2009 Nobel Physics Prize Awarded To Three Americans
The 2009 Nobel Prize was awarded to three physicists on Tuesday for work on fiber optics and light sensing that helped unleash the Information Technology revolution, AFP reported.
The Nobel jury hailed Charles Kao, Willard Boyle and George Smith as “the masters of light” for transforming communications from copper-wire telephony and postal mail to the era of the Internet, email and instant messaging.
It said the men created many practical innovations for everyday life and provided new tools for scientific exploration.
The Nobel jury recognized fiber-optic cable, which enables transmission of data at the speed of light, and the digital sensor that is the digital camera’s “electronic eye”.
Kao was awarded half of the prize for groundbreaking achievements in the use of glass fibers for optical communication.
The jury noted that if it were to unravel all of the glass fibers that wind around the globe, it would get a single thread over one 600 million miles long — which is enough to encircle the globe more than 25,000 times.
Kao’s 1966 discovery means that text, music, images and video can be transferred around the globe in a split second, it said.
Richard Epworth, who worked with Kao at Standard Telecommunications Laboratories in Harlow, England in the 1960s, said what the wheel did for transport, the optical fiber did for telecommunications.
“Optical fiber enables you to transmit information with little energy over long distances and to transmit information at very high rates,” he added.
Boyle and Smith shared the other half of the prize for inventing an imaging semiconductor circuit — the charge-coupled device (CCD) sensor, which is the “electronic eye” of the digital camera.
Invented in 1969 and inspired by the photo-electric theory that earned Albert Einstein the 1921 Nobel, the CCD converts light into electrical signals. The committee said it revolutionized photography, as light could be now captured electronically instead of on film.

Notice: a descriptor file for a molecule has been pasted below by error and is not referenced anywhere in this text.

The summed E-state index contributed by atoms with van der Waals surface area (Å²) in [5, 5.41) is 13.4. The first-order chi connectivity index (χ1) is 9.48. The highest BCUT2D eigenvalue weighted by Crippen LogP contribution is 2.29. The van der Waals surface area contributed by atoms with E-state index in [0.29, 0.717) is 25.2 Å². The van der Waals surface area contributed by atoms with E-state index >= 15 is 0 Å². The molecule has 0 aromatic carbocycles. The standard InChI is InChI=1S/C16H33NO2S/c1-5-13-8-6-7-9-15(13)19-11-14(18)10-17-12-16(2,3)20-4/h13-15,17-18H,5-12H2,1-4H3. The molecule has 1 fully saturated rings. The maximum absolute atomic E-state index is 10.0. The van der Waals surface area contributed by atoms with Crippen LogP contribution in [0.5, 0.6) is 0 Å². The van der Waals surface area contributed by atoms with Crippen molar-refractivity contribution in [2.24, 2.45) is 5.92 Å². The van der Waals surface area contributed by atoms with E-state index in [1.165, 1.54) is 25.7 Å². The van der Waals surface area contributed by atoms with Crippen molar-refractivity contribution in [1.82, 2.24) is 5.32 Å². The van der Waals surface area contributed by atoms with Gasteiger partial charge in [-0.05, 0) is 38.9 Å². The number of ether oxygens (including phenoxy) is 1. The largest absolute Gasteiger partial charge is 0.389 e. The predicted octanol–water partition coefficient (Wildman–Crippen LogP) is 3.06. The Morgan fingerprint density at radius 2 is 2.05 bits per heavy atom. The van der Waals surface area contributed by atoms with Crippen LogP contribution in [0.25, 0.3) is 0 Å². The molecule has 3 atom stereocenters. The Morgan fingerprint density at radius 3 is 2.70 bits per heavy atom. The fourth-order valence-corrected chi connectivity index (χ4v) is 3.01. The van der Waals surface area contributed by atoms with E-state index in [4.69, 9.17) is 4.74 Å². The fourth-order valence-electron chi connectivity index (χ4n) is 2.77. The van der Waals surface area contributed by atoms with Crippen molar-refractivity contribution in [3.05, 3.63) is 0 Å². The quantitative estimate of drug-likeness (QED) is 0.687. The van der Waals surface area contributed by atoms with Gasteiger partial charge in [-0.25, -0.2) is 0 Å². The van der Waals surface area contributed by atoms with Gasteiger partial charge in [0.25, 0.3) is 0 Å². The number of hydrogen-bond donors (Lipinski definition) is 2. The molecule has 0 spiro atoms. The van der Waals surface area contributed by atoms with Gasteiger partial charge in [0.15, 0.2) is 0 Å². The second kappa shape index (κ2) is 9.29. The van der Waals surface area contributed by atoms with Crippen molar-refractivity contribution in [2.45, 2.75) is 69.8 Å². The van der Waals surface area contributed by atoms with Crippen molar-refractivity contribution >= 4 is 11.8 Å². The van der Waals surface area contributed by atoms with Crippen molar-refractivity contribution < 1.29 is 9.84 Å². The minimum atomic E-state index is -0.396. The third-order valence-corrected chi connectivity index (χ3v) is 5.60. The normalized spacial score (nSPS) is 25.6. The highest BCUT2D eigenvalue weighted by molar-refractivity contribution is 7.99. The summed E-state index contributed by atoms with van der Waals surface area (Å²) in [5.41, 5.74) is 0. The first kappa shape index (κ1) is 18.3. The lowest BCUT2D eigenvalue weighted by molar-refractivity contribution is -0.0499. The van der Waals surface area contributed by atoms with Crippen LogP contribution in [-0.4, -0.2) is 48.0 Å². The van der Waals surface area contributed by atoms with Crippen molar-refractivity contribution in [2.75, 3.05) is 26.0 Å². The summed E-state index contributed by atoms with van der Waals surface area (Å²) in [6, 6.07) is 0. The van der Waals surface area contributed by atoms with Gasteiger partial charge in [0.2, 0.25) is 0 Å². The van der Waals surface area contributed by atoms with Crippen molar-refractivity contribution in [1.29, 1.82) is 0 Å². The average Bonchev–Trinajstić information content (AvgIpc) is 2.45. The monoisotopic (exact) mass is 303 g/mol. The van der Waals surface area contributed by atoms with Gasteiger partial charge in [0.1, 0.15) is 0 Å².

Numerous medical applications now use CCD technology for tasks such as imaging the inside of the human body, both for diagnostics and for microsurgery.
Boyle said he was proud to see the everyday applications of his work in the huge commercial success of digital cameras and pioneering pictures taken by scoutcraft to Mars.
“I see myself all the time these days when I go around and I see everybody using their little digital cameras everywhere … So we are the ones, I guess, that started this profusion of little small cameras working all over the world,” he said.
Australian-American scientist Elizabeth Blackburn and Carol Greider and Jack Szostak of the United States won the Nobel Medicine Prize on Monday for identifying a key molecular switch in cellular aging.
Swedish industrialist Alfred Nobel founded the Nobel prizes, which were first awarded in 1901.
Nobel, the inventor of dynamite, dedicated his vast fortune to create “prizes to those who, during the preceding year, shall have conferred the greatest benefit on mankind.”
The three winners will split the award’s 10 million kronor ($1.4 million) purse, with Kao taking half and Boyle and Smith each getting a quarter.
The Chemistry Prize laureates will be named on Wednesday, followed by the Literature Prize on Thursday and the Peace Prize on Friday. The Economics Prize will wrap up the awards on Monday, October 12.
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